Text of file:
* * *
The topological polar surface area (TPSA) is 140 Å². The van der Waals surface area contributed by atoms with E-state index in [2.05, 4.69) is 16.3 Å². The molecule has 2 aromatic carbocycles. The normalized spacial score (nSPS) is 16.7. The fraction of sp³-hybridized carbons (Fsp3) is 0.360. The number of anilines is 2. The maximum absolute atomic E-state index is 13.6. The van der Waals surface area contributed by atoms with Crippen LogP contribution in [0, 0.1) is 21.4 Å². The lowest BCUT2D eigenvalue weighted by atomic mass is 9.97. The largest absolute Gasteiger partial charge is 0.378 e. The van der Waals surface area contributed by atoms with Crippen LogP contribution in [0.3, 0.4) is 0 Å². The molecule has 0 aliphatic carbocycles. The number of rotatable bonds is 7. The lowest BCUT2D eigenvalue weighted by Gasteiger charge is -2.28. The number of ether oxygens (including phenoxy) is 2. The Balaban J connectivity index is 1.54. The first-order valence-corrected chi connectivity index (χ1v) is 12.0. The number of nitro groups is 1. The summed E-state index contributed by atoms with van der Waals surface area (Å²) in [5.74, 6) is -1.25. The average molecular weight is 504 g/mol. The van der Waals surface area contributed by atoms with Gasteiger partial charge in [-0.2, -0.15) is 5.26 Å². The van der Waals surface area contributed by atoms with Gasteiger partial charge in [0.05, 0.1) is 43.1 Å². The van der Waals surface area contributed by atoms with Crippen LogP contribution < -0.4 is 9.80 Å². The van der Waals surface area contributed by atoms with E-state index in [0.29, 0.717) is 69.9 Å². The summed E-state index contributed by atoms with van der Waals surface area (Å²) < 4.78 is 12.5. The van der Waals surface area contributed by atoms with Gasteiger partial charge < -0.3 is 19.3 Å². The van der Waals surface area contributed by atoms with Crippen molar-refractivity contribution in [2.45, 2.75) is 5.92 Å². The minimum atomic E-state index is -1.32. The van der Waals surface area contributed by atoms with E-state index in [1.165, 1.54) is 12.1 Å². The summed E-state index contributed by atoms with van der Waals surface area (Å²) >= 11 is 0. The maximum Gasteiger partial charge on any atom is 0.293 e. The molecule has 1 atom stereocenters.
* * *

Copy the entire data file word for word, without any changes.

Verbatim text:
The topological polar surface area (TPSA) is 140 Å². The van der Waals surface area contributed by atoms with E-state index in [2.05, 4.69) is 16.3 Å². The molecule has 2 aromatic carbocycles. The normalized spacial score (nSPS) is 16.7. The fraction of sp³-hybridized carbons (Fsp3) is 0.360. The number of anilines is 2. The maximum absolute atomic E-state index is 13.6. The van der Waals surface area contributed by atoms with Crippen LogP contribution in [0, 0.1) is 21.4 Å². The lowest BCUT2D eigenvalue weighted by atomic mass is 9.97. The largest absolute Gasteiger partial charge is 0.378 e. The van der Waals surface area contributed by atoms with Crippen LogP contribution in [0.3, 0.4) is 0 Å². The molecule has 0 aliphatic carbocycles. The number of rotatable bonds is 7. The lowest BCUT2D eigenvalue weighted by Gasteiger charge is -2.28. The number of ether oxygens (including phenoxy) is 2. The Balaban J connectivity index is 1.54. The first-order valence-corrected chi connectivity index (χ1v) is 12.0. The number of nitro groups is 1. The summed E-state index contributed by atoms with van der Waals surface area (Å²) in [5.74, 6) is -1.25. The average molecular weight is 504 g/mol. The van der Waals surface area contributed by atoms with Gasteiger partial charge in [-0.2, -0.15) is 5.26 Å². The van der Waals surface area contributed by atoms with Gasteiger partial charge in [0.05, 0.1) is 43.1 Å². The van der Waals surface area contributed by atoms with Crippen LogP contribution < -0.4 is 9.80 Å². The van der Waals surface area contributed by atoms with E-state index in [0.29, 0.717) is 69.9 Å². The summed E-state index contributed by atoms with van der Waals surface area (Å²) < 4.78 is 12.5. The van der Waals surface area contributed by atoms with Gasteiger partial charge < -0.3 is 19.3 Å². The van der Waals surface area contributed by atoms with Crippen molar-refractivity contribution in [2.45, 2.75) is 5.92 Å². The minimum atomic E-state index is -1.32. The van der Waals surface area contributed by atoms with E-state index in [1.165, 1.54) is 12.1 Å². The summed E-state index contributed by atoms with van der Waals surface area (Å²) >= 11 is 0. The maximum Gasteiger partial charge on any atom is 0.293 e. The molecule has 1 atom stereocenters.